When one or more drives in a RAID array contain data errors, and another drive in the array is no longer an active member if the array due to drive failure, foreign configuration, drive removal, or any other reason, this creates a condition known as a "Double Fault". A double fault condition results in the immediate data loss of any information in the impacted stripes.




Figure 2: Double Fault with a Failed Drive (Data in Stripes 1 and 2 is lost) - Degraded Array


It is possible that that a double fault condition can occur with the array remaining in an optimal state. This would occur with identical bad LBAs on multiple hard drives. Such a condition would be extremely rare, given the sheer number of LBAs on today larger hard drives. It would be very unlikely for the same LBA on multiple hard drives to be "bad" at the same time.

Performing regular Check Consistency operations will correct for single faults, whether a physical bad block or a logical error of the data. Check Consistency will also mitigate the risk of a double fault condition in the event of additional errors. When there is no more than a single error in any given stripe, a Check Consistency can almost always eliminate the error.

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Chapter 2: Punctures: What Are They and How Are They Caused?


A puncture is a feature of Dell's PERC controllers designed to allow the controller to restore the redundancy of the array despite the loss of data caused by a double fault condition. Another name for a puncture is "rebuild with errors". The RAID controller will detect a double fault, and because there is insufficient redundancy to recover the data in the impacted stripe the controller create a puncture in that stripe and allow the rebuild to continue.

  • Any condition that causes data to be inaccessible in the same stripe on more than one drive is a double fault
  • Double faults cause the loss of all data within the impacted stripe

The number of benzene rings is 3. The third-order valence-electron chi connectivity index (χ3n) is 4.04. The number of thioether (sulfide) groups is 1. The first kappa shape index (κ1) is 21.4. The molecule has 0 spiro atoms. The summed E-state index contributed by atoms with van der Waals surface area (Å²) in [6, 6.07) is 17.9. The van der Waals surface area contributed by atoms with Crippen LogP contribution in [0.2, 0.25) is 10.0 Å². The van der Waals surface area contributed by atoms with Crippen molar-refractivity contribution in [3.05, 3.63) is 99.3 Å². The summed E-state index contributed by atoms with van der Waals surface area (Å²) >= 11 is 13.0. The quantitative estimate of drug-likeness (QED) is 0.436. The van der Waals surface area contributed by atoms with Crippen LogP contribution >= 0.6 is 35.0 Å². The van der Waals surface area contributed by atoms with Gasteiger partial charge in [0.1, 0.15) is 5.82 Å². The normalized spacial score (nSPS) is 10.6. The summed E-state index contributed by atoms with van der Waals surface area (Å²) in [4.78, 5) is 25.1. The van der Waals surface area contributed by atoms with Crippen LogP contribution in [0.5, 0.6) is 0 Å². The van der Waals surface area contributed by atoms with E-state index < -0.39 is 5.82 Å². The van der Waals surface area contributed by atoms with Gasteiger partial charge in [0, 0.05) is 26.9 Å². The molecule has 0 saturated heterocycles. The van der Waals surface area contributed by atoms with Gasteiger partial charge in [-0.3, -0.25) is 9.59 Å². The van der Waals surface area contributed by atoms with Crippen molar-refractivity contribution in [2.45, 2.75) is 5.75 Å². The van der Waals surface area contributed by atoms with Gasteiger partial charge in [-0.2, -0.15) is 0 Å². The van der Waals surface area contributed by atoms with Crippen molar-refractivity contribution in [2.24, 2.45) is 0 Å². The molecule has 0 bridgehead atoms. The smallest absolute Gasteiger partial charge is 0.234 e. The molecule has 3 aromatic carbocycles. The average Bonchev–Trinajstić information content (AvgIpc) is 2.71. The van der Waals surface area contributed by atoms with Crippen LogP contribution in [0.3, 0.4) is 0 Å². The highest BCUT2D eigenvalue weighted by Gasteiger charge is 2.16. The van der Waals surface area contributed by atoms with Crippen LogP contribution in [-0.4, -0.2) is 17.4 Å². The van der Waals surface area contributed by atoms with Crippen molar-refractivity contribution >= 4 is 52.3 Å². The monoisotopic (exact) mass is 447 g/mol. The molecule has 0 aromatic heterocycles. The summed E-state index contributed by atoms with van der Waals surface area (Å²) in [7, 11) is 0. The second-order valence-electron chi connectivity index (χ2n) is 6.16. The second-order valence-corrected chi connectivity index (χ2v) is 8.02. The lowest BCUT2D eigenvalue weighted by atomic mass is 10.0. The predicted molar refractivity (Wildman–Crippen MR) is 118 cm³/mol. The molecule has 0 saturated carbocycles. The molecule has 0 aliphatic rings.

• All punctures are double faults but all double faults are NOT punctures



Figure 3: Punctured Stripes (Data in Stripes 1 and 2 is lost due to double fault condition) - Optimal array


Without the puncture feature, the array rebuild would fail, and leave the array in a degraded state. In some cases, the failures may cause additional drives to fail, and cause the array to be in a non-functioning offline state. Puncturing an array has no impact on the ability to boot to or access any data on the array. Any damage or lost data due to a double fault condition had already occurred.



Punctures can occur in one of two situations:
  • Double Fault already exists (Data already lost)
    • Data error on an online drive is propagated (copied) to a rebuilding drive
  • Double Fault does not exist (Data is lost when second error occurs)
    • While in a degraded state, if a bad block occurs on an online drive, that LBA is punctured


This advantage of puncturing an array is keeping the system available in production and the redundancy of the array is restored. The data in the affected stripe was lost whether the puncture occurs or not. The primary disadvantage of the LSI method is that while the array has a puncture in it, uncorrectable errors will continue to be encountered whenever the impacted data (if any) is accessed.


Puncture can occur in three locations. First, a puncture can occur in blank space that contains no data. That stripe will be inaccessible, but since there is no data in that location, it will have no significant impact. Any attempts to write to a punctured stripe by an OS will fail and data will be written to a different location.


Second, a puncture may occur in a stripe that contains data that isn't critical such as a README.TXT file. If the impacted data is not accessed, no errors are generated during normal I/O. Attempts to perform a file system backup will fail to backup any files impacted by a puncture. Performing a Check Consistency or Patrol Read operations will generate Sense code: 3/11/00 for the applicable LBA and/or stripes.


Third, a puncture may occur in data space that is accessed. In such as case, the lost data can cause a variety of errors. The errors can be minor errors that do not adversely impact a production environment. The errors can also be more severe and can prevent the system from booting to an operating system, or cause applications to fail.


An array that is punctured will eventually have to be deleted and recreated to eliminate the puncture. This procedure causes all data to be erased. The data would then need to be recreated or restored from backup after the punctured is eliminated. The resolution for a puncture can be scheduled for a time that is more advantageous to needs of the business.


If the data within a punctured stripe is accessed errors will continue to be reported against the affected badLBAs with no possible correction available. Eventually (this could be minutes, days, weeks, months, etc.), the Bad Block Management (BBM) Table will fill up causing one or more drives to become flagged as predictive failure. Referring to Figure 3, drive 0 will typically be the drive that gets flagged as predictive failure due to the errors on drive 1 and drive 2 being propagated to it. Drive 0 may actually be working normally, and replacing drive 0 will only cause that replacement to eventually be flagged predictive failure as well.